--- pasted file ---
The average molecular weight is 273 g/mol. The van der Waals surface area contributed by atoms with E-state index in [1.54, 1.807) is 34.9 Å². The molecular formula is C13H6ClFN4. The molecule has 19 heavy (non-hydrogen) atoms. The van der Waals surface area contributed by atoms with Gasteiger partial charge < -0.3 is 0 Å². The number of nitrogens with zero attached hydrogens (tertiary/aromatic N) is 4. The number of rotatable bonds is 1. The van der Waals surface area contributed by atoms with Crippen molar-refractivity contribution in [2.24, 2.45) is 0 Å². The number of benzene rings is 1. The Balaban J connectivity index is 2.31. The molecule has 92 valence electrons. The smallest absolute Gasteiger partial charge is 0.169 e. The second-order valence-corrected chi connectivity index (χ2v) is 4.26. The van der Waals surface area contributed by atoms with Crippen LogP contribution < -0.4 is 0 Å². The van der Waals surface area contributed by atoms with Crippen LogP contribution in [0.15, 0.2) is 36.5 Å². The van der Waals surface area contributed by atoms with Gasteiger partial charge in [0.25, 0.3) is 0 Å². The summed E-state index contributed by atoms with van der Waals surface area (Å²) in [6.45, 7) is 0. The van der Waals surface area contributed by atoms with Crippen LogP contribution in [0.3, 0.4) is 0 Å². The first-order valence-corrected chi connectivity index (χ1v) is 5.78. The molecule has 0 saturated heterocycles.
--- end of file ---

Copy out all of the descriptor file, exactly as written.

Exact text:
The average molecular weight is 273 g/mol. The van der Waals surface area contributed by atoms with E-state index in [1.54, 1.807) is 34.9 Å². The molecular formula is C13H6ClFN4. The molecule has 19 heavy (non-hydrogen) atoms. The van der Waals surface area contributed by atoms with Gasteiger partial charge < -0.3 is 0 Å². The number of nitrogens with zero attached hydrogens (tertiary/aromatic N) is 4. The number of rotatable bonds is 1. The van der Waals surface area contributed by atoms with Crippen molar-refractivity contribution in [2.24, 2.45) is 0 Å². The number of benzene rings is 1. The Balaban J connectivity index is 2.31. The molecule has 92 valence electrons. The smallest absolute Gasteiger partial charge is 0.169 e. The second-order valence-corrected chi connectivity index (χ2v) is 4.26. The van der Waals surface area contributed by atoms with Crippen LogP contribution < -0.4 is 0 Å². The van der Waals surface area contributed by atoms with Crippen LogP contribution in [0.15, 0.2) is 36.5 Å². The van der Waals surface area contributed by atoms with Gasteiger partial charge in [0.25, 0.3) is 0 Å². The summed E-state index contributed by atoms with van der Waals surface area (Å²) in [6.45, 7) is 0. The van der Waals surface area contributed by atoms with Crippen LogP contribution in [0.3, 0.4) is 0 Å². The first-order valence-corrected chi connectivity index (χ1v) is 5.78. The molecule has 0 saturated heterocycles.